June 16, 2013
Over the last year-and-a-half I’ve become a huge fan of TED talks. TED is a conference that is held at different places around the country. Although I am unclear as to the origins of TED, I embrace its motto: “Ideas worth Spreading.” That’s essentially what each conference is – a collection of speakers who have ideas worth spreading. Speakers discourse on every topic you can imagine – arts, science, medicine, technology, creativity, innovation, personal experience, family, children – the possibility for ideas are as endless as the speakers who speak and the audiences who listen.
A few days ago I watched a recent TED talk by author, Andrew Solomon. I’m currently reading one of his books so I was intrigued to hear what this talk titled “Love, No Matter What” was all about.
Solomon has written a book about parenting and the line between unconditional love and unconditional acceptance, especially in the context of parents who have children who are different from what we think of as the norm. This includes children who are deaf, autistic, children with dwarfism and Down’s Syndrome, children who are prodigies and children who are criminals.
In his talk Solomon tells his story of interviewing the parents of Dylan Klebold. If that name sounds familiar, it’s because Dylan was one of the two young men who perpetrated the massacre at Columbine, then turned his gun on himself. Solomon says that at first Susan and Tom Klebold were reluctant to speak with him, but once they did their story just came pouring out. He recorded 20 hours of conversation over the course of several weekends he spent with them. At one point he asked them what they would most want to ask Dylan if he were with them. Tom said he would want to know what Dylan was thinking in doing this horrible thing. Susan thought for a moment, and then said, “I would ask Dylan to forgive me for being his mother and not knowing what was going on inside his mind.”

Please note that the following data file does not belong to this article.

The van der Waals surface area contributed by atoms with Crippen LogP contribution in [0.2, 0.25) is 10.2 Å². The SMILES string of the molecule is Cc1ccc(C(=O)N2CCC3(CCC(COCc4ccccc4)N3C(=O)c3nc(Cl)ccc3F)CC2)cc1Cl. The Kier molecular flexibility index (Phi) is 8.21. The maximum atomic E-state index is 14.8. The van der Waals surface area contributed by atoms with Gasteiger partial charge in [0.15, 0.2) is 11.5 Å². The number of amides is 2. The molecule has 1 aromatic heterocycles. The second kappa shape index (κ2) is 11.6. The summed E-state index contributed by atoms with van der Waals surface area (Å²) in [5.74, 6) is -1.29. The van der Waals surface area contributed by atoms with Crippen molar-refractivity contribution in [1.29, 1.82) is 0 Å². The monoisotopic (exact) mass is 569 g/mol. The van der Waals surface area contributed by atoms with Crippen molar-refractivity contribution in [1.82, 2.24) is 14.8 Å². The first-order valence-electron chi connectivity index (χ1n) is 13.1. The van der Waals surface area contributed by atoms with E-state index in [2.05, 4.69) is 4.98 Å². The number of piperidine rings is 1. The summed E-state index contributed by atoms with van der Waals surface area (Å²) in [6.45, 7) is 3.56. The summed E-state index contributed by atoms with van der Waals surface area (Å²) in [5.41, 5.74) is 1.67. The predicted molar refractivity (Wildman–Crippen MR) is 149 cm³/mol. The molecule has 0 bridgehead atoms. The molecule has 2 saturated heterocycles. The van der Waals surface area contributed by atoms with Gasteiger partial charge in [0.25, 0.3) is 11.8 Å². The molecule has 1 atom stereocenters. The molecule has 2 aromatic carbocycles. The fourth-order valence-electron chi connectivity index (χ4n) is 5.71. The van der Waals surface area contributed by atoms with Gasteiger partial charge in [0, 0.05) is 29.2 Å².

Forgive me for being your mother and not knowing what was going on inside your mind.
I may have titled this sermon “Overwhelming Gratitude” but in reality this passage from Luke is about forgiveness. Jesus has been invited to a dinner by one of the Pharisees, a man named Simon. I’ve read various commentaries speculating as to why a Pharisee would invite Jesus to dinner, since we tend to think of Jesus and Pharisees as being fundamentally opposed. But whatever his reason, he invited Jesus and Jesus accepted. Jesus went to the Pharisee’s house and “took his place at the table.”
Then we hear of this woman. We know nothing about her, other than she is labeled as a sinner. I’m sure that hearing that label applied to a woman conjures up one particular sin, prostitution. But I’m going to go along with the commentator of this passage on WorkingPreacher.org this week and say it’s unfair to assume that the only sin a woman was capable of at that time was prostitution. So we don’t know why she is considered a sinner. We just know that she is. But when this woman hears that Jesus is breaking bread at the home of Simon the Pharisee, she brings an alabaster jar of ointment, stands behind Jesus at his feet, weeping, bathing his feet with her tears, then drying them with her hair. But she doesn’t stop there. She kisses Jesus’ feet and anoints them with the ointment.